Whilst initially I sympathised with Ginny drinking herself away from her problems, by the end she was behaving in a completely understandable way, but also one which Harry did not deserve. However her going to prison with her daughter was a show of her regret, and her desire to redeem herself.
Thank you so much for writing an excellent story! You write very well and I hope you enjoyed writing this (I'm sure you did) as much as I enjoyed reading it.
This story was my first real accomplishment in writing. Sure, it has its rough spots, and the prose itself starts off pretty diabolically, but it's the point where I figured out that I know how to tell a story and to get the reader vested in the outcome. Using that, I wanted to make people believe in the way I saw Harry, that he doesn't piss sunshine and fluffy rainbows. He's flawed, often thoughtless, and doesn't trust others as much as he should. Ultimately, who he was ended up ruining his life, and he took a couple others down with him -- Draco, Katie, and the sort of innocence that James lost while he was locked up. I fleetingly dabbled with the idea of killing Harry instead of Draco in Chapter 21, but I think that would've been unfair to the people who ended up being collateral damage in Harry's ill-conceived scheming.
Anyway, I'm so glad you enjoyed the intensity and the heavy themes in this very loooooooong story. You understood what I wanted to portray, and getting the intended message across is the goal of any writer, as you know. Thank you so much for your stellar reviews; they really make all the hours I put into writing this story very worth it.
Haha, now you can sleep normally. :D
Wow. That was beautiful. I loved the gentleness and resigned tone. The language and imagery you used was especially haunting and poetic.
I also really liked the playing with time. How you start with Andromeda looking back and then reference her future relationship with her daughter.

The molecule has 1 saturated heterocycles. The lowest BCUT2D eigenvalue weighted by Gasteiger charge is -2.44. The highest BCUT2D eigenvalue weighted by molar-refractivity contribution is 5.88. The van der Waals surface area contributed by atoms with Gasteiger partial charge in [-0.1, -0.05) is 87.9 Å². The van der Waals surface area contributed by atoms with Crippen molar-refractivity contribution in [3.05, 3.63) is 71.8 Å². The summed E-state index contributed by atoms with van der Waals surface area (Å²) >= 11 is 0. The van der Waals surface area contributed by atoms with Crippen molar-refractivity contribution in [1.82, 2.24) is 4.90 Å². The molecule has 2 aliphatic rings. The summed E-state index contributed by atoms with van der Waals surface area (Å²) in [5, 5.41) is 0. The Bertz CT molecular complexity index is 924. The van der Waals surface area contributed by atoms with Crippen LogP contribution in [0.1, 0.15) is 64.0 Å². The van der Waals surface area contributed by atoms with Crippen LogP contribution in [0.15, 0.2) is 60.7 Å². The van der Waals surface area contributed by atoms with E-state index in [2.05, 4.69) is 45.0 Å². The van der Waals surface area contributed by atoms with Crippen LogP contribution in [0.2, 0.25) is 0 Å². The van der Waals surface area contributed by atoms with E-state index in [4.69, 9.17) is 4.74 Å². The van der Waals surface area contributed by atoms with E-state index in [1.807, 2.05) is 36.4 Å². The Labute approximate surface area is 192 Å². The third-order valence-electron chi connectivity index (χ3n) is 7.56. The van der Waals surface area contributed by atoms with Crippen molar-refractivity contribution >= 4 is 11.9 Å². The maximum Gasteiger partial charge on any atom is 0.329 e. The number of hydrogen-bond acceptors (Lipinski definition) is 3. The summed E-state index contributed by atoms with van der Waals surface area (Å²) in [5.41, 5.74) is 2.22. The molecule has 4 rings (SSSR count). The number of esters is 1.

I think the way Andromeda doesn't seem to have had any control in her life and has always been judged except, crucially, by Ted Tonks was especially beautiful. I'm amazed this hasn't had more reviews to be honest but I'm sure you will get more very soon! Thank you for a beautiful story.
Author's Response: Thank you! I'm glad the time switches worked. I tend to overdo them, so I'm glad they worked in this fic. I really wanted to capture the lack of control Andromeda has, so I'm pleased that came across. Thank you so much for your review. :)
What could possibly be a higher form of madness than falling in love with someone who does not share your feelings? Well, for starters, if that person happens to be your best friend, then that certainly qualifies.
Albus Potter has fallen prey to this quandary, and through a self-exploratory journey, he learns much about what it’s like to love and what it’s like to lose himself.
This placed second in the February Great Hall Month of Love Challenge - First Love.
This fic was nominated for a 2010 Quicksilver Quill Award - Best Same-Sex Pairing.
I've been meaning to read this for ages- perfect revision break- there aren't enough unrequited love stories on MNFF (which makes me sound like a sadist, but hey, they're more common in RL). I really like the first person voice you created for Albus. I like the way he writes about what he sees as the pivotal moments in his relationship with Scorpius from the age of 21. It offers distance for the earlier memories, but also means he's read far more into them than probably either he or Scorpius meant. And when it gets closer to the age he's writing this at the emotions seem more amplified. I mean obviously by this time you've been racking up the tension, which had to break at some point, so they would be amplified, but I think you did it well.